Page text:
Speaking at the annual Victory Day parade in Red Square a few days after his fourth term in office officially began, Russian President Vladimir Putin appeared to compare the United States to Nazi Germany, the menace whose defeat is commemorated on Victory Day.
Radio Farda captures the scene of Putin’s remarks, delivered as troops and heavy weapons rumbled past in a parade intended to demonstrate that Russia remains a military force to be reckoned with:
Thousands of troops marched, and heavy weapons such as Iskander missile launchers rolled across the cobblestone square in a show of might at the start of a six-year term that comes amid severe tension with the West over Moscow’s military action in Ukraine and Syria, among other issues. Warplanes screamed overhead.
“War is always a challenge to life itself, to all the best in it. We remember the tragedies of two world wars, the lessons of history – they do not let us shut our eyes,” Putin said.
“Behind new threats stand the same ugly, old traits: egoism and intolerance, aggressive nationalism and pretentions to exceptionalism.”
As Radio Farda recalls, Putin has given even Barack Obama a hard time about discussing “American exceptionalism,” even though Obama’s view of the subject was famously nuanced. The use of the phrase here, in the outlet’s estimation, is meant to invoke the United States.
President Donald Trump’s perspective on American exceptionalism wins him the veiled comparison to World War II quoted above, despite Putin’s entire public persona being built on a lusty assertion of Russian exceptionalism that portrays him as the second coming of Joseph Stalin, depicted as not so bad, if one does not get hung up on how many Russians he killed.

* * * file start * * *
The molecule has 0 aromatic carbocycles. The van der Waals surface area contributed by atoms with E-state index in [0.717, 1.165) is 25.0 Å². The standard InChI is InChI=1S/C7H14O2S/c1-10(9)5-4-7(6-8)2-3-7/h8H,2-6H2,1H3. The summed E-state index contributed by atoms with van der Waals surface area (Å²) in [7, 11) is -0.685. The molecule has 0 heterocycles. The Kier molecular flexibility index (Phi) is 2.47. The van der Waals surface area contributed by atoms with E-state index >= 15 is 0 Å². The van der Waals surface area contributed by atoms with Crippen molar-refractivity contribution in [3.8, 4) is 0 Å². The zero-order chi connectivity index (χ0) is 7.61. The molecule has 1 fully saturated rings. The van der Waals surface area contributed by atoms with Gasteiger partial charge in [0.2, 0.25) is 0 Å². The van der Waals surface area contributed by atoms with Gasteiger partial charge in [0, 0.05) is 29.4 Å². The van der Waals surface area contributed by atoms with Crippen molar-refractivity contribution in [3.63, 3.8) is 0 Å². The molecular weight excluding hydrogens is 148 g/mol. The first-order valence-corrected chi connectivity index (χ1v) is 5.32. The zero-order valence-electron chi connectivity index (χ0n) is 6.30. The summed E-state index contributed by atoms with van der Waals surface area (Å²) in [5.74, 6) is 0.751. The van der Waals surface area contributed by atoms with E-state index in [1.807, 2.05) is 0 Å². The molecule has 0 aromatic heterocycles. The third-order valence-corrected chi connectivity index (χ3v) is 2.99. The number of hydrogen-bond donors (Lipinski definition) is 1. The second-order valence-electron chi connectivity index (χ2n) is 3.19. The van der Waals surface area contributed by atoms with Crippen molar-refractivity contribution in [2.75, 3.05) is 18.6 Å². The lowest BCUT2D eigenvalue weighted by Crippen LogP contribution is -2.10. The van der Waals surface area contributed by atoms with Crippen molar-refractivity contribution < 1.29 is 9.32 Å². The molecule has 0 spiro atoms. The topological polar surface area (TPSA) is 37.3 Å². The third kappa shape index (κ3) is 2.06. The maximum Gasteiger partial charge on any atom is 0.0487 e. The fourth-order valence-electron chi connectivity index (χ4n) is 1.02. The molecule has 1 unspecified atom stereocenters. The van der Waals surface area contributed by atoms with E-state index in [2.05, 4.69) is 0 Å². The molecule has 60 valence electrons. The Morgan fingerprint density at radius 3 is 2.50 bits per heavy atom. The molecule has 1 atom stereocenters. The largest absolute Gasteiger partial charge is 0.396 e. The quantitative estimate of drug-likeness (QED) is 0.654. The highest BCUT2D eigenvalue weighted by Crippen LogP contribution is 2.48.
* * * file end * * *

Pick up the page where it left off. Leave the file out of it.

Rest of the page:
CNN notes that World War II commemorations like Victory Day have become “the main focus of patriotic expression Russia” since the collapse of the Soviet Union:
“The regime claims to be the direct successor of all Russia’s glorious victories, chief among them the defeat of Nazism in the Great Patriotic War of 1941–1945, and thereby makes itself immune to criticism,” Moscow Carnegie Center expert Andrei Kolesnikov wrote in an essay last year.
The Russian government nurtures a heightened sensitivity about the war and the Soviet sacrifice, and is quick to criticize any attempt to cast the Soviet victory in anything other than heroic terms. Maria Zakharova, the spokesperson for the Russian Foreign Ministry, often devotes a portion of her weekly briefing to castigate governments that have moved or taken down Soviet-era war memorials, seen in some countries as symbols of post-war occupation, not liberation.
This year’s Victory Day celebration featured an enormous military parade that included new Russian equipment such as the Su-57 stealth fighter and the Uran-9 “robotank.”